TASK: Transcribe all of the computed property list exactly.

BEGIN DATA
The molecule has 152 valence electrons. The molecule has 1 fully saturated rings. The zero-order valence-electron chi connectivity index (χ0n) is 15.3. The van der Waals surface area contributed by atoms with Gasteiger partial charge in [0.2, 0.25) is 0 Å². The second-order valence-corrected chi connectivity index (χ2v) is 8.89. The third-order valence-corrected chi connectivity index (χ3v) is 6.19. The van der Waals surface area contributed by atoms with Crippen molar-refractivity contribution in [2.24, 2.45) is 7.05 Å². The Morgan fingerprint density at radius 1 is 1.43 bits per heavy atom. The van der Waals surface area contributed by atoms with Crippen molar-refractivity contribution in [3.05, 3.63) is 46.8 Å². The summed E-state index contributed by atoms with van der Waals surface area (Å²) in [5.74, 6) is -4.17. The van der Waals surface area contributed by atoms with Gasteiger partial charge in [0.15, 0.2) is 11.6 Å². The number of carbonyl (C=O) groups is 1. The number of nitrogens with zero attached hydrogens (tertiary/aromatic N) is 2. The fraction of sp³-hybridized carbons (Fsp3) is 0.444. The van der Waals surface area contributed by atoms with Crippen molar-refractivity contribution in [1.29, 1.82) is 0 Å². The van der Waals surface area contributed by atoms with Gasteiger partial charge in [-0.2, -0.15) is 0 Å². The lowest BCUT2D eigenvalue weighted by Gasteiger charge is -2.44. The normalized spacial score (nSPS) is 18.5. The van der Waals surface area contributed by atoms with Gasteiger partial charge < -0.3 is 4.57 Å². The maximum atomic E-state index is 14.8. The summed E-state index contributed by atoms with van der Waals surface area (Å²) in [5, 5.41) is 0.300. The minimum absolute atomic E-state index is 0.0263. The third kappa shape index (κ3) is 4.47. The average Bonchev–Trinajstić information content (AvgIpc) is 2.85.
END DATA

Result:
The molecule has 152 valence electrons. The molecule has 1 fully saturated rings. The zero-order valence-electron chi connectivity index (χ0n) is 15.3. The van der Waals surface area contributed by atoms with Gasteiger partial charge in [0.2, 0.25) is 0 Å². The second-order valence-corrected chi connectivity index (χ2v) is 8.89. The third-order valence-corrected chi connectivity index (χ3v) is 6.19. The van der Waals surface area contributed by atoms with Crippen molar-refractivity contribution in [2.24, 2.45) is 7.05 Å². The Morgan fingerprint density at radius 1 is 1.43 bits per heavy atom. The van der Waals surface area contributed by atoms with Crippen molar-refractivity contribution in [3.05, 3.63) is 46.8 Å². The summed E-state index contributed by atoms with van der Waals surface area (Å²) in [5.74, 6) is -4.17. The van der Waals surface area contributed by atoms with Gasteiger partial charge in [0.15, 0.2) is 11.6 Å². The number of carbonyl (C=O) groups is 1. The number of nitrogens with zero attached hydrogens (tertiary/aromatic N) is 2. The fraction of sp³-hybridized carbons (Fsp3) is 0.444. The van der Waals surface area contributed by atoms with Crippen molar-refractivity contribution in [1.29, 1.82) is 0 Å². The van der Waals surface area contributed by atoms with Gasteiger partial charge in [-0.2, -0.15) is 0 Å². The lowest BCUT2D eigenvalue weighted by Gasteiger charge is -2.44. The normalized spacial score (nSPS) is 18.5. The van der Waals surface area contributed by atoms with Gasteiger partial charge < -0.3 is 4.57 Å². The maximum atomic E-state index is 14.8. The summed E-state index contributed by atoms with van der Waals surface area (Å²) in [5, 5.41) is 0.300. The minimum absolute atomic E-state index is 0.0263. The third kappa shape index (κ3) is 4.47. The average Bonchev–Trinajstić information content (AvgIpc) is 2.85.